Five Latin American candidates are competing this Sunday for the presidency of the Inter-American Development Bank (IDB) with a common objective, to restore the institution’s prestige, damaged by its previous president, Mauricio Claver-Carone.
Without a candidate starting as a favourite, those proposed by Mexico, Chile, Brazil, Argentina and Trinidad and Tobago will be submitted to the scrutiny of the Board of Governors, made up of the 48 economy ministers and other economic authorities from the countries that make up the IDB. .
The candidates are Ilan Goldfajn, former governor of the Central Bank of Brazil and until now head of the Western Hemisphere Department of the International Monetary Fund (IMF); the former Minister of Finance and Education of Chile Nicolás Eyzaguirre and Gerardo Esquivel, deputy governor of the Bank of Mexico (Banxico).
The list is completed by Cecilia Todesca from Argentina, who was deputy chief of staff and, from Trinidad and Tobago, Gerard Johnson, a former IDB official who now works as a consultant to the Jamaican Ministry of Finance.
To be the winner, one of them must obtain a majority of the vote of the member countries, whose power varies according to the number of shares owned by each member of the IDB’s ordinary capital. The United States has the highest voting capacity, 30%, followed by Argentina and Brazil with 11.3% and Mexico, with 7.2%.
In addition, it must also have the support of at least 15 of the 28 countries in the region.
According to the regulations for the election of the bank, if during the first voting session no candidate receives the established majority of votes, successive sessions will be held.
Thus, the first vote will be repeated and, if there is no winner in the second round, a third will be repeated with the three candidates with the highest number of votes. If it is not achieved either, there will be a fourth ballot with the two candidates that obtain the most votes.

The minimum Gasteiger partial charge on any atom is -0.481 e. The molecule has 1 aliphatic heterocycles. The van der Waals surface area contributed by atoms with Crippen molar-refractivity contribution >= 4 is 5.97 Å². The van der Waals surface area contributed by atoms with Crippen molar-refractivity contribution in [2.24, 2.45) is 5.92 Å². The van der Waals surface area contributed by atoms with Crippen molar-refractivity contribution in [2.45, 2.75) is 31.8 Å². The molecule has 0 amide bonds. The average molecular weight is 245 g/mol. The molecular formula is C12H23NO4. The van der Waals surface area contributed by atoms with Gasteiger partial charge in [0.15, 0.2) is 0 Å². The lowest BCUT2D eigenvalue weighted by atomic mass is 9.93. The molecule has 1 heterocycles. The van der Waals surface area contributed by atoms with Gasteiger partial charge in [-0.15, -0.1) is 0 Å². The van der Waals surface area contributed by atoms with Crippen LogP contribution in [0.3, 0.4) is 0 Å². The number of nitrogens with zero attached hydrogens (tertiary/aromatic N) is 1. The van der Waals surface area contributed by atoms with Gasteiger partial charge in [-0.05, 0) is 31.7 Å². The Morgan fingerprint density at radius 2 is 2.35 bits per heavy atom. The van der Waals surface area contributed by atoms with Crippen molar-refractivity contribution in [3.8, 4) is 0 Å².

Even so, a scenario could come true, that neither of the two final candidates achieved the indicated majority in the fourth ballot.
In this case, the president of the Board of Governors (Honduran Queen Irene Mejía, Claver-Carone’s substitute) will determine, in consultation with its members, the procedures that must be followed subsequently.
The winner, who is elected for a five-year term (and with the possibility of being re-elected once), will replace the Cuban-American Mauricio Claver-Carone, who was expelled from the institution after an investigation showed that he had had a love affair with a subordinate, whose salary was raised several times.
Leaving this matter behind and recovering the prestige of the development bank is therefore one of the main objectives of the candidates, as they have explained in recent days at various events in which they have participated presenting their candidacy.
“What we have to do is, first of all, rebuild trust and I believe that this has to happen through dialogue and respect,” said Gerardo Esquivel, the candidate presented by Mexico in a virtual forum organized by the Center for Global Development.
At the same event, the Brazilian candidate, Ilan Goldfajn, indicated that what is most necessary is to make the IDB “return to being the most important multilateral institution in the region” and for this “strong leadership” is necessary, at a time when that “morale is low” in the institution.
The IDB is the main source of financing for the development of Latin America and the Caribbean and offers loans, grants and technical assistance to the countries. Of the total 48 members, 26 of them are borrowers.